Thursday, 17 May 2018


“Hi Dave. I want to write about the 8th, so I'm checking with you about balance.”

The Chief Editor rested his bearded chin in his hand.

“Balance isn’t an issue this time around, Charlie, but, oh, can you try not to be too emotive?”

“No, don’t think I can do that. Erm, how about I avoid being dogmatic?”

Dave laughed, sighed the sigh of a good man conflicted, and nodded in agreement.

I was free to write what I wanted.
First, however, I had to solve a mystery.

When I arrived in Ireland in 1992, there was an abortion referendum campaign in progress. Back then a hardcore liberal, I felt no doubt. Of course the Irish should vote Yes.

To my disbelief, I discovered that the referendum wasn't offering that option, but three questions: should a woman be allowed to leave the country; should a phone number remain illegal and should the life of the mother be considered equal with that of her unborn child?

I’d been around the planet a couple of times, seen societies ancient and modern, but never anywhere that aspired to be the latter so mired in the former.

Confused, I found myself falling in love with the West of Ireland at exactly the same time I discovered there was in this country neither divorce nor contraception; that less than 20 years previously, married women had not been allowed to work.

Shocked to my core, armed with a massive ignorance of all things Irish and a spanky new newspaper column, I dedicated the second and third Double Visions to the abortion issue.

Then came the backlash. The dog turd in the box. The envelope loaded with used condoms. Then some nutter threatened to bomb the Connacht Tribune building, and finally, City Tribune Editor Mike Glynn had a word in my shell-like, advising me not to write about the same thing again.

So I didn’t, but still the angry letters came, telling me to go back to where I came from; photos of monkey foetuses in dustbins; scrawled notes of hatred suggesting I was anti-Church and damned to Hell.

If fear is your weapon of choice, you’ve already lost the argument.

Later, during seemingly endless years of sexual abuse revelations, the only notable thing about this colyoom’s contribution to that debate was its absence.

At first I thought I was just too upset and inexpert to write about such personal heinous scandals. Then I felt riled enough to write about the constant use of the euphemistic term ‘Clerical Abuse’ and complain that it sounded like a punctuation error, more than child rape.

But I didn’t.
Wasn’t worth the hassle I’d get.

At last I realised I’d been successfully intimidated. I’d always imagined intimidation being an in-your-face life-threatening experience, but no. It crept up on me, insidiously devouring my courage and desire for social justice.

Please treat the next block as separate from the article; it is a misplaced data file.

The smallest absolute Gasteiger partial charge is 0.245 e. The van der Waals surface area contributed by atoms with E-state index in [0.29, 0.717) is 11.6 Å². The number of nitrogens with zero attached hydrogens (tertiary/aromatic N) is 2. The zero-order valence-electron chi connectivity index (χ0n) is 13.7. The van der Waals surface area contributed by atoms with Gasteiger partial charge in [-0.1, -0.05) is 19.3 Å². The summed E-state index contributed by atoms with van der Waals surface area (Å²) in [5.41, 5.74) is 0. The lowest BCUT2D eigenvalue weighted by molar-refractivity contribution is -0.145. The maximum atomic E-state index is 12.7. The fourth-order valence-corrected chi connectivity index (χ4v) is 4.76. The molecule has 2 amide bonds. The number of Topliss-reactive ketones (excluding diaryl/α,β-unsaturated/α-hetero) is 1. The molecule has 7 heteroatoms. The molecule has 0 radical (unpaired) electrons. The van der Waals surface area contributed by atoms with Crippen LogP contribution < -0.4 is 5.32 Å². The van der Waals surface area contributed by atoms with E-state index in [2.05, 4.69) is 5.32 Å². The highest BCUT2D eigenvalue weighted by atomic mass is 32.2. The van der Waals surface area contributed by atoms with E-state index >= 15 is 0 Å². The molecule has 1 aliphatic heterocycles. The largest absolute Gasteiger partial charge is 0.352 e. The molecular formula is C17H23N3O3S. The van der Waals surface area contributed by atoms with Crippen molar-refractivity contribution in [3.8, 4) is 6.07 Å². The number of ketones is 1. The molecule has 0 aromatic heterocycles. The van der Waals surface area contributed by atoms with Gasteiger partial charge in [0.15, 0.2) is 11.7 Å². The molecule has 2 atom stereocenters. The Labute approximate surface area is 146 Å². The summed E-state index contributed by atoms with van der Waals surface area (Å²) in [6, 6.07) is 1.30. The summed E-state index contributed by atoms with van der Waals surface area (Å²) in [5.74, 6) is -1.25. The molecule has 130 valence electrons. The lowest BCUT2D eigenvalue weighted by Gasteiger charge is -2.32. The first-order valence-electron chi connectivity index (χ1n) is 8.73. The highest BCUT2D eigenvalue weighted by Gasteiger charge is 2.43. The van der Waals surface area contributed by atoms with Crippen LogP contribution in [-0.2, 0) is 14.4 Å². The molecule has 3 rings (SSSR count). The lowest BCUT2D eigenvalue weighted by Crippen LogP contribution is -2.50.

I’d be unworthy of this space if I relented to intimidation, so why haven’t I been sharing Facebook posts or retweeting links that sing the truth to me about this referendum?

Partly because I’m still wary of getting all that hate stuff, and partly because I now have a far deeper understanding of why some feel so very strongly against abortion.

Yet more powerful than either of those reasons, there lies my frankly ridiculous, almost infantile reaction to the issue. Of course I understand that in this world, matters as personal as this are dealt with by legislation, and here in Ireland an amendment to the constitution, but in my ideal world, none of this would be necessary.

My soul is offended that we must vote at all, because I cannot fathom what it’s got to do with us.

I’m not being disingenuous, absolutely not washing my hands of my responsibilities, but I will always feel deeply emotionally offended that we as a society have to make this decision.

What you do with your body should not be on my agenda. I don’t want a public vote on whether I have a tooth pulled. You wouldn’t appreciate it if I poured your glass of wine down the sink, citing the condition of your liver. 

Your sister doesn’t want to wait for my permission to have that tumour removed from her stomach, and no, I’m not comparing a cancerous growth to a bouncing baby: I’m likening a host body to a host body.

I promised to avoid dogma, so I’ll keep this personal.

I could not walk up to a stranger and tell them what is best for them.

I could not order a stranger to have a child.

If I could, I’d be neither willing nor able to pay for that child’s housing, health and education.

Nobody likes abortion.
Nobody plans to need one.
Nobody seeks one out on a whim.

Every time a woman decides she needs one, she is in crisis.
Who am I to tell her what’s best?

I’m mighty glad I didn’t.grow up as the product of a rape.

I don’t want any woman to endure the daily horror of questions about when her baby is due, silently knowing she will never produce life.

I don’t want any doctor or nurse to feel terrified of saving the life of a woman, for fear of going to jail.

I don’t believe any women ought to die because of somebody else’s religious beliefs.

My religious beliefs are just that: my own. I do not seek to impose them on anybody else.

I wish we didn’t have to vote on such a personal issue. As a UK citizen I have no referendum vote anyway.

If I did I’d be out there on the 25th, making Ireland a safer place for women and a more compassionate nation for us all.

©Charlie Adley17.05.2018.

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